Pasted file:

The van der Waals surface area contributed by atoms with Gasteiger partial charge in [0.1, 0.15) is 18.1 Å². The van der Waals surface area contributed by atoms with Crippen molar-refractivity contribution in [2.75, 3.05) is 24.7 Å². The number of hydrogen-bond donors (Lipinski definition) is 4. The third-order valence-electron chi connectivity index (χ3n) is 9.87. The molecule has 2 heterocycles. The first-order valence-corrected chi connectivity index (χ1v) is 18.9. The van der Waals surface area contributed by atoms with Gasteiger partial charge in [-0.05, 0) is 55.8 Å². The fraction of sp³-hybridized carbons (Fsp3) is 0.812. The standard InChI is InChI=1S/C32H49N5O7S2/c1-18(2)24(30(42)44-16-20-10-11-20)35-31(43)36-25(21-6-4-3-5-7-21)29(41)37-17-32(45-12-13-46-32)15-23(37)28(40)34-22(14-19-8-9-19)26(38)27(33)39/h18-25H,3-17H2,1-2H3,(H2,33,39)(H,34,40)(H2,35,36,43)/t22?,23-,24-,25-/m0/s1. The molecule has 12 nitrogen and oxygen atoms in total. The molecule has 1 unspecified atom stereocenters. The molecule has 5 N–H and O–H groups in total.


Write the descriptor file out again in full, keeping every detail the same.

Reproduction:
The van der Waals surface area contributed by atoms with Gasteiger partial charge in [0.1, 0.15) is 18.1 Å². The van der Waals surface area contributed by atoms with Crippen molar-refractivity contribution in [2.75, 3.05) is 24.7 Å². The number of hydrogen-bond donors (Lipinski definition) is 4. The third-order valence-electron chi connectivity index (χ3n) is 9.87. The molecule has 2 heterocycles. The first-order valence-corrected chi connectivity index (χ1v) is 18.9. The van der Waals surface area contributed by atoms with Gasteiger partial charge in [-0.05, 0) is 55.8 Å². The fraction of sp³-hybridized carbons (Fsp3) is 0.812. The standard InChI is InChI=1S/C32H49N5O7S2/c1-18(2)24(30(42)44-16-20-10-11-20)35-31(43)36-25(21-6-4-3-5-7-21)29(41)37-17-32(45-12-13-46-32)15-23(37)28(40)34-22(14-19-8-9-19)26(38)27(33)39/h18-25H,3-17H2,1-2H3,(H2,33,39)(H,34,40)(H2,35,36,43)/t22?,23-,24-,25-/m0/s1. The molecule has 12 nitrogen and oxygen atoms in total. The molecule has 1 unspecified atom stereocenters. The molecule has 5 N–H and O–H groups in total.